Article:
So National had a higher proportion of negative stories than NZ First!

    Soooooo many explanations…another one for the above being that National screwed up a lot – leaving policy papers lying around, Smith and Williamson saying stupid stuff, not telling their Labour spokesperson Kate Wilkinson what their own policies were, ‘dead rat’ after ‘dead rat’ after ‘dead rat’.

    There are so many possible explanations and angles for this stuff, what can one take out of it if one wants to go beyond face value statistics!?

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  5. Patrick Starr (3,674 comments) says:

    would be interesting to put it into networks – How much of it can be apportioned to Garner at TV3 ?

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  6. kisekiman (219 comments) says:

    Just confirms what most people who read the blogs already know. The MSM in NZ are a bunch of leftist sympathisers who spout poorly researched and analysed garbage.

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  7. mike12 (183 comments) says:

    “would be interesting to put it into networks – How much of it can be apportioned to Garner at TV3 ?”

    Is he still on TV?- I have not watched TV3 news since the secret tape hysteria

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  8. expat (4,050 comments) says:

    Stephen – you know what those numbers tell me?

    That DESPITE the lefty journo’s trying to bad mouth National, the public still voted for them.

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  9. hubbers (139 comments) says:

    To me this post directly relates to a comment from last weeks post on the 2008 Victoria University Post Election Conference. http://www.kiwiblog.co.nz/2008/12/2008_victoria_university_post_election_conference.html

    One of the points for Labour was:

    Blogs not read by a lot of people, but are read by mainstream journalists a lot and are influential

    To me this shows that highly partisan Labour run attack sites like The Standard might be partly achieving their goals despite being full of deliberate untruths and being widely rejected by the public.

    Despite being owned and written directly from the top levels of the Labour hierarchy, Labour spend a lot of time saying that they aren’t and pretending that they are independent left wing blogs. This allows Labour to use their blogs to distribute material that is to libellous/false/negative/nasty/petty/inane without getting their hands dirty.

    On the whole it’s a great strategy for Labour and it seems to be working thanks to the ‘hard working’ NZ press.

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  10. expat (4,050 comments) says:

    I agree Hubbers. The substandard is obviously run by Mike Williams and that self promoting weasel all_your_base (are belong to National, LOL!) with a cadre of lickspittle union reps, labour staffers and a couple of bitter communist IT nerds.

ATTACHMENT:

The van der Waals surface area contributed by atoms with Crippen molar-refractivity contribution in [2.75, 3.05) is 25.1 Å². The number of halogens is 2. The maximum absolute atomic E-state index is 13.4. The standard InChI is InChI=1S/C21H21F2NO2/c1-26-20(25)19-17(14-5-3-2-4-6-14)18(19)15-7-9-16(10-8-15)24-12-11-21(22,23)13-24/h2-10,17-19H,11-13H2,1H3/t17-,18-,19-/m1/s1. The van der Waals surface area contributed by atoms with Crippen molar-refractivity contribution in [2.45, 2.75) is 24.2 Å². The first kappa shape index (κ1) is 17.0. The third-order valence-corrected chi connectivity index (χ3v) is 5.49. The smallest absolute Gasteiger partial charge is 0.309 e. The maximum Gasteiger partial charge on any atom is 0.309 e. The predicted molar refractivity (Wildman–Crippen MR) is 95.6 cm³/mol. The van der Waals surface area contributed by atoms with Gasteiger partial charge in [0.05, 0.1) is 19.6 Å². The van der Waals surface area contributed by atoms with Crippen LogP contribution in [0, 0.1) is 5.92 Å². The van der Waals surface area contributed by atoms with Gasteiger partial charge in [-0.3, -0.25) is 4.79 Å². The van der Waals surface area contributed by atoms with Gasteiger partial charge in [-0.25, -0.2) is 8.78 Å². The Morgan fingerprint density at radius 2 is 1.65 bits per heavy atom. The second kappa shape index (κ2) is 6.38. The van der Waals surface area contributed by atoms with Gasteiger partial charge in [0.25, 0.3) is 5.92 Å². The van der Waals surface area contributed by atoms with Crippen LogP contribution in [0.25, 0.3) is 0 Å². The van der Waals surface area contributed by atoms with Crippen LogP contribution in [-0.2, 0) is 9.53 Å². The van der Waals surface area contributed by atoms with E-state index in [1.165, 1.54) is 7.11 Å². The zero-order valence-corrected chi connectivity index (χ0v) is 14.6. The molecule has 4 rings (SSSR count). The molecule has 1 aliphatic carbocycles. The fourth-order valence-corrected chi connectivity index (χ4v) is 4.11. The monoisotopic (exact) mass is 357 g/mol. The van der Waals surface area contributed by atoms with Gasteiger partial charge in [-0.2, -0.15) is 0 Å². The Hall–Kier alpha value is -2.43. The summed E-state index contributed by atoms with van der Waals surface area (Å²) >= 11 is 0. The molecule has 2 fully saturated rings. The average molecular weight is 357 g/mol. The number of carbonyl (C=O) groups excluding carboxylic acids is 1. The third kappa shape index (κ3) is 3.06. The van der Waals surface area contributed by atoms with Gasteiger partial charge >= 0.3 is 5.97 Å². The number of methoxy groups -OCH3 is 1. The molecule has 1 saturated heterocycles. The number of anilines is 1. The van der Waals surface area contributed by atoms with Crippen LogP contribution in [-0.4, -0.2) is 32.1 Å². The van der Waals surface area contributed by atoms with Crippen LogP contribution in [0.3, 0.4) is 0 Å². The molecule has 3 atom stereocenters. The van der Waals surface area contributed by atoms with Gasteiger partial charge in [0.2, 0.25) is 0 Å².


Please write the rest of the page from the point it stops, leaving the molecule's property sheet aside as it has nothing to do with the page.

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  11. stephen (4,063 comments) says:

    I just think that National screwing up a lot constitutes ‘negative coverage’ – hardly the journos’ fault.

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  12. expat (4,050 comments) says:

    Fair enough. Lockwood, Maurice and Bill did try quite hard to screw up.

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  13. jarbury (464 comments) says:

    I can’t imagine the New Zealand Herald would have had the same results, considering it read much like a National Party propaganda paper for most of the election campaign.

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  14. Tessa Houghton (4 comments) says:

    Hi,

    I can shed some light on a few of these comments/questions:

    AG:
    With regards to coding, yes, if Labour attacked National then that was coded as being negative for National. Comments were coded regardless of who made them, as we felt that the fact that the media let those comments through the gates made them worthy of inclusion and interest. However, if the word ‘attacked’ or something like it was specifically used, then a negative mention would also have been made of Labour, rather than a neutral one. However, overall, I think that Labour’s attack strategy resulted in more net negative coding/coverage for National than it did for Labour, if that makes sense.

    Big Bruv:
    The Greens and the Maori Party got very little policy coverage, but what coverage there was was not uniformly positive – e.g. the Greens population control ideas and a few pieces of Maori party policy were critiqued. Their positive coverage came from the following, in my opinion (I’m the one who read/watched/coded all the articles):
    Greens: Good advertising campaign, some celebrity endorsement.
    Maori Party: Possible ‘kingmakers’, expected to do well in Maori seats.

    Stephen/expat:
    Yes, the fact that National made more gaffes than Labour counted against them in terms of coverage, IMHO, as did the fact that Labour ran a much more attack-based campaign (see my reply to AG).